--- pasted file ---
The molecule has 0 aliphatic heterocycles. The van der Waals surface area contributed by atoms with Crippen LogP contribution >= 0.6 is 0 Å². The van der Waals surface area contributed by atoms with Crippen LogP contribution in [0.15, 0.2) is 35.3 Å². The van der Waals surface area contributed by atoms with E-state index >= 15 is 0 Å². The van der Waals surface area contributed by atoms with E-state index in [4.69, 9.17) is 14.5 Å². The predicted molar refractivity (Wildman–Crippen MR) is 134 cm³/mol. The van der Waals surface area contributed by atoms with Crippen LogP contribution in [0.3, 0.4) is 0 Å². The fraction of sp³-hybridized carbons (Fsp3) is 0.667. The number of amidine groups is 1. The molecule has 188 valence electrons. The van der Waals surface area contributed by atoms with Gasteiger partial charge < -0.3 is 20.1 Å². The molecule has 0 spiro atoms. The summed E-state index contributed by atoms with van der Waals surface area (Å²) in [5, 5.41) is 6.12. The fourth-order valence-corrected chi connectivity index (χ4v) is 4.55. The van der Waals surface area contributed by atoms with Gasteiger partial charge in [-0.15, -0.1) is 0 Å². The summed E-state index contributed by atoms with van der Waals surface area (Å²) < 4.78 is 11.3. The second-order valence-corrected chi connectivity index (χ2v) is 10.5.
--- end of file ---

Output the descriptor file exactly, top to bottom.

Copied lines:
The molecule has 0 aliphatic heterocycles. The van der Waals surface area contributed by atoms with Crippen LogP contribution >= 0.6 is 0 Å². The van der Waals surface area contributed by atoms with Crippen LogP contribution in [0.15, 0.2) is 35.3 Å². The van der Waals surface area contributed by atoms with E-state index >= 15 is 0 Å². The van der Waals surface area contributed by atoms with E-state index in [4.69, 9.17) is 14.5 Å². The predicted molar refractivity (Wildman–Crippen MR) is 134 cm³/mol. The van der Waals surface area contributed by atoms with Crippen LogP contribution in [0.3, 0.4) is 0 Å². The fraction of sp³-hybridized carbons (Fsp3) is 0.667. The number of amidine groups is 1. The molecule has 188 valence electrons. The van der Waals surface area contributed by atoms with Gasteiger partial charge < -0.3 is 20.1 Å². The molecule has 0 spiro atoms. The summed E-state index contributed by atoms with van der Waals surface area (Å²) in [5, 5.41) is 6.12. The fourth-order valence-corrected chi connectivity index (χ4v) is 4.55. The van der Waals surface area contributed by atoms with Gasteiger partial charge in [-0.15, -0.1) is 0 Å². The summed E-state index contributed by atoms with van der Waals surface area (Å²) < 4.78 is 11.3. The second-order valence-corrected chi connectivity index (χ2v) is 10.5.